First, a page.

BBC’s Springwatch was first broadcast 15 years ago and has since become a familiar seasonal highlight among British audiences for the ways in which the nature series charts the local wildlife during the changing of the season. Launched this year in late May at the peak of the lockdown, the pubcaster was forced to incorporate a number of safety measures and combine them
with filmmaking ingenuity to ensure this year’s program made it to air.

springwatch
“We talked a lot to live engineers and looked at ways that we could do Springwatch, but in a remote way. Minimal people on the ground, presenters basically in their back gardens,” says Boyland. “That’s now created a version of Springwatch that we’re actually going to do [once we're] out of lockdown because it gave it the whole brand a real refresh,” he adds. “The audience figures were higher; the engagements were higher; the social media reach was higher. It’s enabled us to film a live show across the UK in a way that we didn’t think was possible before the lockdown.”

Love Nature saw similar roadblocks in the final mixing for the blue-chip natural history series Stormborn (pictured, top), which premieres this November and documents the challenges of survival and breeding for species living on the edges of the northern Atlantic Ocean. The 3 x 45-minute, story led wildlife drama secured Golden Globe-winning actor Ewan McGregor on board as its narrator, but there was only one problem: pulling the voiceover off remotely.

“We really had to work with the Los Angeles sound studio to use technology to overcome that,” she recalls. “They set up a trailer outside of Ewan’s home and built this platform where he could record remotely while beaming in the director and the producer, who were based in Scotland.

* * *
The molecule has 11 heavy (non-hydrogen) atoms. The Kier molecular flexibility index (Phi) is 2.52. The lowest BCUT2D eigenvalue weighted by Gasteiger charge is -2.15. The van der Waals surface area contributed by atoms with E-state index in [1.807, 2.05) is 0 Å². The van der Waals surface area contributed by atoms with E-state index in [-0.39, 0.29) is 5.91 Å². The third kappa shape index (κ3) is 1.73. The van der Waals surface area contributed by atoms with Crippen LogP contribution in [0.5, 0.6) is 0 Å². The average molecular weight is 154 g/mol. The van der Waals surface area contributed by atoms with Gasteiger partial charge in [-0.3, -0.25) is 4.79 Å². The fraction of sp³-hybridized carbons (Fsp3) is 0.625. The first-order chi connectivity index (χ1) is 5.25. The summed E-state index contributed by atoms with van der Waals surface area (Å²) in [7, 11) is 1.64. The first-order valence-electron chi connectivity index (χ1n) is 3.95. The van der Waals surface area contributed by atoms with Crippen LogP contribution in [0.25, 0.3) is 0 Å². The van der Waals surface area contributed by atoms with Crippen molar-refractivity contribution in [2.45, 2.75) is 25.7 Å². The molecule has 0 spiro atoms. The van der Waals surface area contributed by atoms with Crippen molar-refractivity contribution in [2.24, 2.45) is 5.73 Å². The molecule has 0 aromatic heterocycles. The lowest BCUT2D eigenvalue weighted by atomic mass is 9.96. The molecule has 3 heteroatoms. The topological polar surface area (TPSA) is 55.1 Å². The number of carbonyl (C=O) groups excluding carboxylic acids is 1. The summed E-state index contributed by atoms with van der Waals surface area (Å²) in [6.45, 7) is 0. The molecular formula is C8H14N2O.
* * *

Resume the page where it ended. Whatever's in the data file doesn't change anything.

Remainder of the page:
“We now know that we can do these narration sessions with stars remotely.”

But for operations this large to safely head back into the field during a pandemic, incurring additional costs and logistical challenges will be inevitable. This is particularly true for media organizations having to create bespoke protocols from scratch to ensure that the highest level of standards are being considered, from daily temperature checks and self-screenings, to using face masks, constant sanitizing and employing medical personnel at ground level.

“The truth is that there’s no price you can put on people’s health and safety in the field,” Nat Geo’s Daniels says. “We’re keeping all of our crews outfitted with the highest level of masks, of PPE and protocols that are in place in terms of social distancing, [as well as] real time testing for all crew members and for all talent.

“Each production company has to create, in partnership with us, their own set of COVID-19 protocols,” he adds. “They create with us a manual — vetted with Disney — [where] we come up with best practices, but it’s not a ‘one-size fits all’ solution. A remote natural history show happening in Kenya is very different than a big, action-adventure shoot that we might be filming in Iceland.”

But if there’s one thing that the pandemic has taught us, it’s that life is precious and fragile. It’s why National Geographic, with Daniels at the helm of global unscripted, is contemplating the legacy the network and its partners are leaving behind while simultaneously planning for a future that “ultimately ensures that we’re going to have a healthier planet for tomorrow and for generations to come.”

“The content that we’re creating has a huge purpose,” Daniels says. “We’re using social media, digital platforms, the magazine, outreach initiatives and grant making to really seed back into those communities the tools that they need to be able to further preserve and protect what they’ve got so that we’re able to celebrate that well into the future.”

He adds that it’s important “to have left an imprint on the people that have worked with us in support of those projects on the ground, so that they can continue the legacy of that show and to continue to increase their own sense of worth and value in what they do and what they’re protecting – that’s really the mission for everybody.”

This feature originally appeared in the September/October issue of Realscreen. Not a subscriber? Click here for more information.

About The Author
Jillian Morgan is a special reports editor at realscreen with a background in journalism and digital marketing. She joined the publication in 2019 after serving as the assistant editor to trade publications HPAC and On-Site. With a bachelor of journalism from the University of King's College in Halifax, she also works as a freelance writer and fact-checker.